Trust is rising from an all-time low in Australia.
But how quickly can our institutions move to regain it? The word on the street (and on Q+A) suggests: not fast enough.
As social and environmental conditions continue to shift, the real-world impact on communities intensifies, and scrutiny of governments, charities, businesses and experts sharpens.
We can look to recent criticism of the Red Cross’ bushfire appeal, and the transparency delivered by the organisation subsequently, to see how trust critically impacts brand and reputation. Even organisations that exist to act in the interest of the greater good, are subject to backlash that can prevent it from doing what it set out to do.
In increasingly challenging times, every organisation, in every sector, must realise: trust is not a nice-to-have; it’s a must-have. It’s a make or break. As an organisation, and as a society, we need it.
Why being a ‘trusted’ brand matters.
For people to trust you, they need to believe that you will do what you say you will, even when they aren’t watching.
With trust, organisations build brand resilience, enabling them to take risks, weather reputational challenges, attract funding, and innovate for growth as their operating environments evolve. It’s a powerful position from which an organisation can achieve its purpose.
Without it, organisations are left vulnerable. Their actions are subject to greater scrutiny, they are at risk of losing their status – be it their position in the market, their voice in the public domain, their capacity to serve the people who rely on them – particularly in moments of crisis when scrutiny of institutions is heightened.
How to build trust – and keep it.
According to the ‘three-C model’, there are three key characteristics that must be clearly and consistently demonstrated to earn, maintain and strengthen stakeholders’ trust over time:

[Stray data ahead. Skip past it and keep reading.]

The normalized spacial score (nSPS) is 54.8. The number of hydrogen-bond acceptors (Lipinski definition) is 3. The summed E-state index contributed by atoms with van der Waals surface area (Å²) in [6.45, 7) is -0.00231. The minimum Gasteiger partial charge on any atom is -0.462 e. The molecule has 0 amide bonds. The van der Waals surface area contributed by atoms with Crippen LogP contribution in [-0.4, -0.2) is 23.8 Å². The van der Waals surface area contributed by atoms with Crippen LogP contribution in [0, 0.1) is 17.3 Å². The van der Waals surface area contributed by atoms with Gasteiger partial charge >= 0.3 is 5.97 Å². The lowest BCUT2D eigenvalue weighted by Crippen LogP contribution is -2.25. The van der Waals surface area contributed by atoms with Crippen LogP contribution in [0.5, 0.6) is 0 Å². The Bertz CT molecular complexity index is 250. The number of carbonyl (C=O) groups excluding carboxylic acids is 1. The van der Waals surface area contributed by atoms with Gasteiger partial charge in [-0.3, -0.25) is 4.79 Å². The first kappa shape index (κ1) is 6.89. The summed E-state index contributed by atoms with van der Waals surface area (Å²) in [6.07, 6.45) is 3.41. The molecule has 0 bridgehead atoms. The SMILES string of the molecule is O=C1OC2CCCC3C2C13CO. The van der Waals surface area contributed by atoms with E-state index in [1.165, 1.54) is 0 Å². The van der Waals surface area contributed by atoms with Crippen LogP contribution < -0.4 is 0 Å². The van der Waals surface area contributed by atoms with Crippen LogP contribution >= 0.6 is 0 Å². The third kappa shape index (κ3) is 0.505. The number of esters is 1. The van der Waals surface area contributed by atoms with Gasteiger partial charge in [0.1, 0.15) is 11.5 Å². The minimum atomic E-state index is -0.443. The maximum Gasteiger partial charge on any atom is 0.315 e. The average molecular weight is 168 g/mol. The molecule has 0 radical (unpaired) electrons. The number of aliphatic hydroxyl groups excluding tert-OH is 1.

Care (your intent). You express a genuine commitment to doing the ‘right’ thing for your customers and stakeholders.
This can take the form of a purpose statement, that clearly and unequivocally outlines your organisation’s intentions to deliver what your customers, clients and other beneficiaries need. If your business has a shared value strategy, this will state the ‘good’ you deliver, socially and environmentally.
Competence (your capability). You have the skills and knowledge to get the job done.
Competence, alongside ethics (doing the ‘right thing’), are two key components for building trust and, in turn, brand. Yet, no institution – government, NGOs, media or business – is perceived as having both.
NGOs rank positively for ethics, but negatively for competence. The inverse is true for business, while government and media trail behind on both measures.
Character (your integrity and results). You are reliable. You do what you say you will.
This characteristic, in particular, can be expressed in many ways. But critically, you must follow the most important mantra in business communications: show, don’t tell.
Consistent communication and messaging builds trust. It shows that your organisation lives and leads with purpose, everyday.
Campaigns, content marketing and other creative executions tell compelling human-centred stories, targeting messages to reach diverse audiences in the spaces where they’re most likely to engage.
Your results should form the backbone of these stories. Social impact measurement provides data that evidences your achievements as an organisation, and how you’ve worked to increase your impact over time. This is integral insight for shareholders, investors and funders across sectors.
Often, organisations will invest in measurement over communications, or vice versa. But both are critical parts of making it clear that you operate with purpose.
When people see what you do, your purpose is more than just words. It’s worth trusting.